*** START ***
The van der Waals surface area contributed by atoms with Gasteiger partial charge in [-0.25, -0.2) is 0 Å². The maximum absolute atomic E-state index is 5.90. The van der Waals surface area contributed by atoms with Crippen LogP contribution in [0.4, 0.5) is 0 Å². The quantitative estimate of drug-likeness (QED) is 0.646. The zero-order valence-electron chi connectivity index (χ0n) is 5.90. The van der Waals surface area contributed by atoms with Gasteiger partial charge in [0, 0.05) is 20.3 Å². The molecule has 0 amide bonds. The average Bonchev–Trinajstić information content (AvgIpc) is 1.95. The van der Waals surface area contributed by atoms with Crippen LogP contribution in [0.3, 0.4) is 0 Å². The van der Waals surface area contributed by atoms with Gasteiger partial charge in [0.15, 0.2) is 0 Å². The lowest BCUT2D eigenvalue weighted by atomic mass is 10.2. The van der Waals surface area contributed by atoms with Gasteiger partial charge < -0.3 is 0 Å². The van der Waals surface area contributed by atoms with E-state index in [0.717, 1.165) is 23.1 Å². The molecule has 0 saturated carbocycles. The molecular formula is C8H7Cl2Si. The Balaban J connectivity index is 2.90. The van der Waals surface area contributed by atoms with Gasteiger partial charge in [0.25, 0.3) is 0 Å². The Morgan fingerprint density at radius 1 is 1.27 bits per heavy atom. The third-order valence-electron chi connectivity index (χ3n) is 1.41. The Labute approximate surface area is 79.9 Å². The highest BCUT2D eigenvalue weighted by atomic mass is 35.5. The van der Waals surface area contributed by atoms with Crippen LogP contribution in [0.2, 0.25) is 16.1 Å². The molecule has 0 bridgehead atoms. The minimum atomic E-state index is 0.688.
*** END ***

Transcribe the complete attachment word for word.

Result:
The van der Waals surface area contributed by atoms with Gasteiger partial charge in [-0.25, -0.2) is 0 Å². The maximum absolute atomic E-state index is 5.90. The van der Waals surface area contributed by atoms with Crippen LogP contribution in [0.4, 0.5) is 0 Å². The quantitative estimate of drug-likeness (QED) is 0.646. The zero-order valence-electron chi connectivity index (χ0n) is 5.90. The van der Waals surface area contributed by atoms with Gasteiger partial charge in [0, 0.05) is 20.3 Å². The molecule has 0 amide bonds. The average Bonchev–Trinajstić information content (AvgIpc) is 1.95. The van der Waals surface area contributed by atoms with Crippen LogP contribution in [0.3, 0.4) is 0 Å². The van der Waals surface area contributed by atoms with Gasteiger partial charge in [0.15, 0.2) is 0 Å². The lowest BCUT2D eigenvalue weighted by atomic mass is 10.2. The van der Waals surface area contributed by atoms with Gasteiger partial charge < -0.3 is 0 Å². The van der Waals surface area contributed by atoms with E-state index in [0.717, 1.165) is 23.1 Å². The molecule has 0 saturated carbocycles. The molecular formula is C8H7Cl2Si. The Balaban J connectivity index is 2.90. The van der Waals surface area contributed by atoms with Gasteiger partial charge in [0.25, 0.3) is 0 Å². The Morgan fingerprint density at radius 1 is 1.27 bits per heavy atom. The third-order valence-electron chi connectivity index (χ3n) is 1.41. The Labute approximate surface area is 79.9 Å². The highest BCUT2D eigenvalue weighted by atomic mass is 35.5. The van der Waals surface area contributed by atoms with Crippen LogP contribution in [0.2, 0.25) is 16.1 Å². The molecule has 0 bridgehead atoms. The minimum atomic E-state index is 0.688.